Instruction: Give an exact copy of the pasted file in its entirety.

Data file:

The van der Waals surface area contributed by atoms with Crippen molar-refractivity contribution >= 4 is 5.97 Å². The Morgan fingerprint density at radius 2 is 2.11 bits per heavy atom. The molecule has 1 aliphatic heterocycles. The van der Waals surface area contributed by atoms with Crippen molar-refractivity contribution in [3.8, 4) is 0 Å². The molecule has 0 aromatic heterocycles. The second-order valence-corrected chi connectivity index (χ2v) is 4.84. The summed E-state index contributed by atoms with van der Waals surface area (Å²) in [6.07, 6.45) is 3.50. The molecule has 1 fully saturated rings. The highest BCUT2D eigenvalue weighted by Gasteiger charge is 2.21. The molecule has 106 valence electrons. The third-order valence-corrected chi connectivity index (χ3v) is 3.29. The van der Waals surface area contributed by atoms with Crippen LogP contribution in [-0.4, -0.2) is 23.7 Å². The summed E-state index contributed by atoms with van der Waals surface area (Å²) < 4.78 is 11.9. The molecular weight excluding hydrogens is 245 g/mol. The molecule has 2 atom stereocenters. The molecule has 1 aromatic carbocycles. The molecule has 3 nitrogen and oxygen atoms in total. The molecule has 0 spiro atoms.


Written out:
The van der Waals surface area contributed by atoms with Crippen molar-refractivity contribution >= 4 is 5.97 Å². The Morgan fingerprint density at radius 2 is 2.11 bits per heavy atom. The molecule has 1 aliphatic heterocycles. The van der Waals surface area contributed by atoms with Crippen molar-refractivity contribution in [3.8, 4) is 0 Å². The molecule has 0 aromatic heterocycles. The second-order valence-corrected chi connectivity index (χ2v) is 4.84. The summed E-state index contributed by atoms with van der Waals surface area (Å²) in [6.07, 6.45) is 3.50. The molecule has 1 fully saturated rings. The highest BCUT2D eigenvalue weighted by Gasteiger charge is 2.21. The molecule has 106 valence electrons. The third-order valence-corrected chi connectivity index (χ3v) is 3.29. The van der Waals surface area contributed by atoms with Crippen LogP contribution in [-0.4, -0.2) is 23.7 Å². The summed E-state index contributed by atoms with van der Waals surface area (Å²) < 4.78 is 11.9. The molecular weight excluding hydrogens is 245 g/mol. The molecule has 2 atom stereocenters. The molecule has 1 aromatic carbocycles. The molecule has 3 nitrogen and oxygen atoms in total. The molecule has 0 spiro atoms.